There was a positive association between age and activation in the superior frontal gyrus (SFG) at midline, the bilateral MFG, the left precentral gyrus, and the left IFG. As hypothesized, these age-related changes in activation were primarily evident in the prefrontal cortex, which is thought to mature in structure and function later in development than lower-order sensory cortices (Gogtay et al., 2004), such as the auditory cortex or temporal voice areas in the STG. Activation in the highlighted frontal areas may be related to functions that also continue to grow during adolescence, such as the top-down processing of emotion, language, and social cues. For instance, the dorsal SFG has been implicated in the regulation and reappraisal of emotion in adults (Buhle et al., 2014; Li et al., 2018). Furthermore, the MFG (BA9) has been shown to play an important role in understanding affective and linguistic prosody (meta-analysis by Belyk & Brown, 2013). The left IFG has similarly been involved in phonological, semantic, and syntactic processing (Heim, Opitz, Müller, & Friederici, 2003; Vigneau et al., 2006) and the explicit evaluation of vocal affect (Alba-Ferrara et al., 2011; Bestelmeyer et al., 2014; Fruhholz, Ceravolo, & Grandjean, 2012) and is suspected to play a role in the interpretation of dynamic, temporal information (Frühholz & Grandjean, 2013; Schirmer, 2017). Outside of vocal processing, the right MFG and left precentral gyrus have been implicated in the decoding of nonverbal cues in facial expressions (Cohen Kadosh et al., 2012). Given that activation in the SFG and left precentral gyrus, and to some extent in the right MFG, predicted increased performance on the ER task, it is possible that increased activation in these prefrontal regions supports the development of vocal emotion recognition skills with age.
The age-related changes in activation within these areas may also reflect increased efficiency and sensitivity in older adolescents compared to younger participants. Age was more robustly related to average activation across these regions than to activation at the peak of each cluster, suggesting that younger participants may have shown more widespread, but lower magnitude, response in these areas than the older participants. This interpretation would be consistent with theories of neurodevelopment and social cognition, such as the Interactive Specialization model (Johnson, Grossmann, & Cohen Kadosh, 2009), which posit specialization of function with age. Such developmental processes may be occurring in the identified prefrontal regions showing age-related differences in response to the vocal emotion recognition task, though longitudinal studies are needed to robustly assess such narrowing of function (Brown, Petersen, & Schlaggar, 2006; Durston et al., 2006).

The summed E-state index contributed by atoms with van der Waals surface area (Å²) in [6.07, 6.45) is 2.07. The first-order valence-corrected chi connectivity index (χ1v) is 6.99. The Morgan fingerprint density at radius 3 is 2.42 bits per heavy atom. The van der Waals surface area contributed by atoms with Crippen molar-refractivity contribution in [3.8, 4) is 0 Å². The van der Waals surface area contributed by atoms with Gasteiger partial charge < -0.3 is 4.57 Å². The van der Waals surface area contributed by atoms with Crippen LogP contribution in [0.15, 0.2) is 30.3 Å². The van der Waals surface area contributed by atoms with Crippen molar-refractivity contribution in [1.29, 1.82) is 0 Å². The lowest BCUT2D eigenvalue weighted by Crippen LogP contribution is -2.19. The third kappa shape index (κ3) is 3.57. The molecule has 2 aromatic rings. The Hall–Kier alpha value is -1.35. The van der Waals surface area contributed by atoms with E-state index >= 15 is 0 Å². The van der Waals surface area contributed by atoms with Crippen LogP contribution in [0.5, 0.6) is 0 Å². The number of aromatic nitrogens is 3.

Furthermore, the functional connectivity between the left precentral and inferior frontal gyri and the bilateral insula and temporal-parietal junction (TPJ) was positively associated with age. Diffusion tensor imaging results corroborated these findings: age was related to greater fractional anisotropy in the superior longitudinal fasciculi (SLF), white matter tracts connecting frontal and opercular regions to the parietal and temporal lobes (Taki et al., 2013). A network connecting these functionally similar areas has been implicated in the processing of vocal emotional prosody, whereby the TVA in the STG (Wildgruber et al., 2006) projects bilaterally to the IFG near the frontal operculum, and connects ipsilaterally to the inferior parietal lobule at the level of the TPJ (Ethofer et al., 2006a; Ethofer et al., 2012). The TPJ itself is considered a core area for the decoding of complex social cues (Blakemore & Mills, 2014; Redcay, 2008) and for theory of mind or “mentalizing” skills (Mahy, Moses, & Pfeifer, 2014; Saxe & Wexler, 2005), and the insula is implicated in the evaluation of emotional salience (Phillips, Drevets, Rauch, & Lane, 2003). Thus, our findings suggest that, with age, there is an emergent network between frontal and temporal-parietal regions involved in processing linguistic and affective cues (Grecucci, Giorgetta, Bonini, & Sanfey, 2013).